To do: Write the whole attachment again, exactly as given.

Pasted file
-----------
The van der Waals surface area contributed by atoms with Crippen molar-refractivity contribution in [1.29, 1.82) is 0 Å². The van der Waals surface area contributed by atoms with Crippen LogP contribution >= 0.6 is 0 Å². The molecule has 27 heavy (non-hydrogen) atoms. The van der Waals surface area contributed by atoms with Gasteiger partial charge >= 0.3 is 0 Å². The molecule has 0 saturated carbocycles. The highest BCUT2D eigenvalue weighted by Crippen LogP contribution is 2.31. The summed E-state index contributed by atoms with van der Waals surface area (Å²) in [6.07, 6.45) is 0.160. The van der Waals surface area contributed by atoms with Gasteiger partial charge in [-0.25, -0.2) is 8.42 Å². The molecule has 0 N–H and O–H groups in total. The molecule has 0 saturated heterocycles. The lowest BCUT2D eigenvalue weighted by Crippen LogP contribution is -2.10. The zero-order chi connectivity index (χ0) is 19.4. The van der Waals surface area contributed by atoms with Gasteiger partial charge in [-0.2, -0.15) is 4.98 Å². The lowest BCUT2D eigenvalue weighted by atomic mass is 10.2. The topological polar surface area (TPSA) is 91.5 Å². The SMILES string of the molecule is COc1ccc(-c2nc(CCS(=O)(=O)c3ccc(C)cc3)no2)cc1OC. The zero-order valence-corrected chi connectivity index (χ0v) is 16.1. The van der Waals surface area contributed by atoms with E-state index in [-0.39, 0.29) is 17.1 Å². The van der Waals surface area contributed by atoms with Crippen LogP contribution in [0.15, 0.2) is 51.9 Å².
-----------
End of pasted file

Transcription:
The van der Waals surface area contributed by atoms with Crippen molar-refractivity contribution in [1.29, 1.82) is 0 Å². The van der Waals surface area contributed by atoms with Crippen LogP contribution >= 0.6 is 0 Å². The molecule has 27 heavy (non-hydrogen) atoms. The van der Waals surface area contributed by atoms with Gasteiger partial charge >= 0.3 is 0 Å². The molecule has 0 saturated carbocycles. The highest BCUT2D eigenvalue weighted by Crippen LogP contribution is 2.31. The summed E-state index contributed by atoms with van der Waals surface area (Å²) in [6.07, 6.45) is 0.160. The van der Waals surface area contributed by atoms with Gasteiger partial charge in [-0.25, -0.2) is 8.42 Å². The molecule has 0 N–H and O–H groups in total. The molecule has 0 saturated heterocycles. The lowest BCUT2D eigenvalue weighted by Crippen LogP contribution is -2.10. The zero-order chi connectivity index (χ0) is 19.4. The van der Waals surface area contributed by atoms with Gasteiger partial charge in [-0.2, -0.15) is 4.98 Å². The lowest BCUT2D eigenvalue weighted by atomic mass is 10.2. The topological polar surface area (TPSA) is 91.5 Å². The SMILES string of the molecule is COc1ccc(-c2nc(CCS(=O)(=O)c3ccc(C)cc3)no2)cc1OC. The zero-order valence-corrected chi connectivity index (χ0v) is 16.1. The van der Waals surface area contributed by atoms with E-state index in [-0.39, 0.29) is 17.1 Å². The van der Waals surface area contributed by atoms with Crippen LogP contribution in [0.15, 0.2) is 51.9 Å².